top of page
  • Writer's pictureHope Yu

Thought for Food

Updated: Mar 18, 2022

(it’s like the metaphor “food for thought” but flipped hahaha)

TW // food restriction, dieting

A couple months ago, a video popped up on my Instagram's “For You” page (you may be laughing because it sounds a bit ridiculous and cliche Gen Z, but I promise you that this story has value). The video consisted of a woman making a bowl of food while talking. More specifically, she was talking about her experiences as a dietitian and as an Asian-American woman.

Kylie Sakaida (her Instagram handle is @nutritionbykylie) is a dietitian (MS, RD, LSN) with a large social media presence on Instagram, YouTube, and Tiktok where she posts recipes, tells stories, and shares food (and life) related advice. In this particular video, she notes that because all of her professors were White, they failed to find the value in many of the Hawaiian and Japanese foods she ate while growing up. Stating how they, “weren’t familiar with any foods besides the foods they knew which were foods like kale salad, chicken and quinoa.” Consequently, those who grew up eating just about anything else were essentially told that they, “can’t fit their cultural foods into a healthy diet.” Instead of learning and incorporating new foods into their lessons and general knowledge, these professors stuck to what they knew. The caption goes more in depth into her experiences within the field of nutrition and dietetics ten years ago, stating how, “we were taught that ethnic food, such as Chinese food and Haitian food, were high in sodium, calories, and not as healthy…” and that, “at the time, the dietitians who taught our classes described healthy eating from a Eurocentric point of perspective.” This isn’t at all surprising. From 2019-2022, about 70-80% of registered dietitians identified as White with incredibly low percentages from just about any other race or ethnicity.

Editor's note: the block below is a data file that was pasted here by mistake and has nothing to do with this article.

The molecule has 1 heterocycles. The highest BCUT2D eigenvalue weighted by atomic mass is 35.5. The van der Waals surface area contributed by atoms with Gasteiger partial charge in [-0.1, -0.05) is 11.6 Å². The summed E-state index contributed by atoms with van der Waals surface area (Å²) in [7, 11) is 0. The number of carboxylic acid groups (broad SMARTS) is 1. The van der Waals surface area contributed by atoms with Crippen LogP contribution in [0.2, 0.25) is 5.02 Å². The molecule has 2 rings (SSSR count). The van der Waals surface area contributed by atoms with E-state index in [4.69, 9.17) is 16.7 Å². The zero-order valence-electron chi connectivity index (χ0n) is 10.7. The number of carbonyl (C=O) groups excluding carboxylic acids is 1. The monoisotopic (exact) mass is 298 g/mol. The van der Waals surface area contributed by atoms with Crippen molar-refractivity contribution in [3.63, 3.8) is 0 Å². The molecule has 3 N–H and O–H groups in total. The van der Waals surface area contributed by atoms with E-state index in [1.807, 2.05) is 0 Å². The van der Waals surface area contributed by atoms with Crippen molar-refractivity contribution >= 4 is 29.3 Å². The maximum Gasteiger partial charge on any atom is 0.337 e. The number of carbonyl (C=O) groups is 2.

All of this reminded me of my health classes growing up. I can’t quite remember at what age my classmates and I began to have those mandatory lessons, but whenever it was, we were young, impressionable, and told a countless number of diet related lies. We had assignments where we had to track every meal and I recall learning how certain exercises burned a specific number of calories. In middle school, I remember how I would go months without eating sweets (eating a LOT of salad) just because I thought it would make me swim faster. Even a couple weeks ago when I got my wisdom teeth out (ow), all the recommended foods were from one very specific place on one continent (yes - the places where White people live in Europe).

The older I got, the more I grew up and realized how harmful these structures were, especially because they had been presented to me consistently from a young age. I began to understand how those charts that tell you what amount of what foods to eat and the counting calories assignments were not always the right way to go about eating. Most importantly, I finally understood that the type of foods prescribed to me from doctors and teachers alike don’t always need to fit what I actually eat at home.

There is bias in every aspect of my life; external and internal thoughts and societal standards have woven together to create the way that I dress, speak, and act. However, it is crucial to learn how to identify when external structures have creeped into your life in harmful ways. I can’t promise that you can always change their effect on you but being able to identify their existence can lessen any harm.

The end of her caption states, “After almost a decade, I finally feel happy with my current diet because I no longer have to sacrifice my favorite cultural foods in order to feel nourished, energized, and satiated…remember that all foods fit and that you don’t have to give up your favorite foods in order to feel your best,” and I couldn’t agree more.

Krishna, Priya. “Is American Dietetics a White-Bread World? These Dietitians Think So.” The New York Times, The New York Times, 7 Dec. 2020,

Rosenbloom, Cara. “Perspective | Where Are the Bok Choy or the Plantains? Why U.S. Dietitians Should Be More Culturally Aware.” The Washington Post, WP Company, 23 July 2019,

81 views0 comments

Recent Posts

See All

ChatGPT's Folktale

Last year during English class, I stumbled upon an unconventional story. “Ghosts”, by Vauhini Vara, explores a relatively new dimension in storytelling: utilizing artificial intelligence (AI) models t


Post: Blog2 Post
bottom of page